Body conformation seems to play a role.  It seems to be more common in dogs with deep and
narrow chests.
Having a close relative that has bloated (parent, sibling or offspring)
Statistical analysis showed that dogs fed with raised bowls actually had a higher rate of bloat.
Older dogs (7-12 years)
Dogs that eat fast
Lean body condition
High anxiety personality (fearful, nervous, aggressive)
Stress (boarding, travel, disease, etc.)
Males tend to bloat more than females
Exercise after eating has long been implicated, but was NOT shown to be a factor in studies done
by Dr. Glickman.
Feeding only dry food
Feeding one large meal a day, rather than splitting the food into 2 meals or more
It's still pretty much a mystery on why dogs bloat.

The most publicized bloat studies were done by Dr. Glickman in the 90's.   This involved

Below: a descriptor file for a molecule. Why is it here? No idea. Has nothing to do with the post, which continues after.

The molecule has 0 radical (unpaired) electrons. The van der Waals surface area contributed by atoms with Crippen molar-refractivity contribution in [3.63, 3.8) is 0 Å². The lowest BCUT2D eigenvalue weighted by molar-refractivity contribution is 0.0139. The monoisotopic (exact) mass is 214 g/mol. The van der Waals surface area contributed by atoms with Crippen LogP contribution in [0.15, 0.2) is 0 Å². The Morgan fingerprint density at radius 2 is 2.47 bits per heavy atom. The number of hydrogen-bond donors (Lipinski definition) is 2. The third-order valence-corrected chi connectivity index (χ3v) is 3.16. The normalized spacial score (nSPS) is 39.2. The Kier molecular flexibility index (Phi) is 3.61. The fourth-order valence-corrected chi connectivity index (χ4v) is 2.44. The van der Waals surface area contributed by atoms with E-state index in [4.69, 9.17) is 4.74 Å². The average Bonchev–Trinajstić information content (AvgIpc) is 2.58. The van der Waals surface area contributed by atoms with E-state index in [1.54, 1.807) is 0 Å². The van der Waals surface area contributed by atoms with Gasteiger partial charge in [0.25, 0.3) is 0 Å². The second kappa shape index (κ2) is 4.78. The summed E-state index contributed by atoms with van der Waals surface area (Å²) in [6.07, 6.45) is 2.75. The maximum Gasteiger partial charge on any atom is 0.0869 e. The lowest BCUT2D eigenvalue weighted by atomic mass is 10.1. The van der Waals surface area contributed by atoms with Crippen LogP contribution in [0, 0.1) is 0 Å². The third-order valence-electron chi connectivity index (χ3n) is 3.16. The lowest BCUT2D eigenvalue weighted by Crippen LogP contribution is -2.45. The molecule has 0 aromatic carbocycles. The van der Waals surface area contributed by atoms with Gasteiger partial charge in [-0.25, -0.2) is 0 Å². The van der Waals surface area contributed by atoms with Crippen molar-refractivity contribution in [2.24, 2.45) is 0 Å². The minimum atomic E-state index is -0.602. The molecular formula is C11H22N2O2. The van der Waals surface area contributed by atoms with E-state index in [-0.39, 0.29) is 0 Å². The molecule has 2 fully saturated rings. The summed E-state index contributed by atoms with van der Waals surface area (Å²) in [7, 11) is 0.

statistical analysis of almost 2,000 dogs.

It does appear to be mostly large dogs that are affected, but it can occur in any breed.
Some of the
more common breeds reported to bloat are:
What Causes Bloat?
Risk Factors
German Shepherd Dog              Wolfhound
Standard Poodle                        Bloodhound
Weimaraner                              Irish Setter
Saint Bernard                            Akita
Golden Retriever                       Boxer
*** Great Dane ***
Adding water to dry foods that contain the preservative citric acid
Feeding dry foods with one of the first four ingredients being oil or fat
Restricting water before or after a meal

Factors that may decrease the risk of bloat:
Adding table food or canned food to the diet
Diet that has one of the first 4 ingredients containing a calcium-rich meat meal product (meat, fish
or bone meal)
performed.  This is where the stomach is surgically tacked to the body wall of the abdomen.  It
will not prevent gas bloating but should prevent the stomach from twisting.  This procedure can